Perfectly Japanese: Making Families in an Era of Upheaval

Perfectly Japanese: Making Families in an Era of Upheaval

Perfectly Japanese: Making Families in an Era of Upheaval

Perfectly Japanese: Making Families in an Era of Upheaval

Synopsis

"White debunks the idealized image of the Japanese family held by many Americans as the exemplar of traditional family values--stable, dutiful, homogeneous, harmonious. This is also the 'official image' promoted by state, the media, and other institutions. Instead, White shows that families in Japan are as diverse, complex and contested as ours. She exposes the struggle of individuals and families as they negotiate the gap between the ideal and the realities of the post-industrial world of the twenty-first century."--Arlene Skolnick, author of "Embattled Paradise: The American Family in an Age of Uncertainty

"Japanese politicians have pronounced the declining birthrate a national crisis. White gives us an enlightening bolt of reality, showing how Japanese families are really coping with the enormous changes surrounding them. Creative new patterns in dealing with the elderly, shopping, young people living at home, and married couples who continue to have an average of two or more children, are explored in depth."--Ezra Vogel, Henry Ford II Research Professor at Harvard and author of "Is Japan Still Number One?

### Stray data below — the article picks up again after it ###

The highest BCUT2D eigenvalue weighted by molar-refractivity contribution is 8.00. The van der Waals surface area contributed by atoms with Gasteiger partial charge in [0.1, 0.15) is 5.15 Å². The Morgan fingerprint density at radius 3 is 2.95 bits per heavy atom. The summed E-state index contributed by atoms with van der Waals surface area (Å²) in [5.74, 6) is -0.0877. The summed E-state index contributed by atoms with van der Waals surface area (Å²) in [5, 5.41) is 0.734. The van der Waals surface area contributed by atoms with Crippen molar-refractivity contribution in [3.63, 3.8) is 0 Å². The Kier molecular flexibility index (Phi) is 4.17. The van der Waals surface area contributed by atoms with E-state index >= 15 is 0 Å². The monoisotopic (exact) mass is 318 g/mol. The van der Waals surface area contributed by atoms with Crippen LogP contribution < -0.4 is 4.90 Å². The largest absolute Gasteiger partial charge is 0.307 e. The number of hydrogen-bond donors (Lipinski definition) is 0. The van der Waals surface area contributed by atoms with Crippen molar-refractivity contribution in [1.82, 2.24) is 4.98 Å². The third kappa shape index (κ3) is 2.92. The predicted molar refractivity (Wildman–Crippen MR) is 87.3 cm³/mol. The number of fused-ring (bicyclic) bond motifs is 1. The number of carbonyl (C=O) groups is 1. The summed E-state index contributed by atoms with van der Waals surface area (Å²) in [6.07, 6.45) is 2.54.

Excerpt

The power of official versions of family life in Japan—the patriarchal Confucian lineage family, the home as the source of respite, solace, and nurturance—startled me when I brought my young son, age two months, to Tokyo in 1978 for a conference on women's studies. My son's picture appeared for three days running in a national newspaper as evidence of his mother's dangerous feminist priorities. the articles argued that I had put him at risk by bringing him half a world away from the paternal roof and before the end of the traditional three months' “seclusion” period guaranteeing the safety of a newborn child. This rhetoric brought me face to face with the norms and attitudes I had been viewing as an outsider. and a few years later, when I reported a prevalent Japanese attitude that women with children in school should not work but stay home to provide a backstop for their studying children, the news media in Japan took my words as an American expert's warning that women who work away from home are putting their children's futures in peril. When I told my Japanese friends about my mother's admission to a nursing home with advanced Alzheimer's disease, they were concerned. They wondered aloud: had I considered living with her, hiring a live-in nurse—anything but admit her to an institution?

I thus experienced both the model and the living complexities of family life in Japan. Knowing as I did that many of my friends themselves were not sticking to the standard menus of approved family behavior and were constructing their own very personal strategies and modes of . . .

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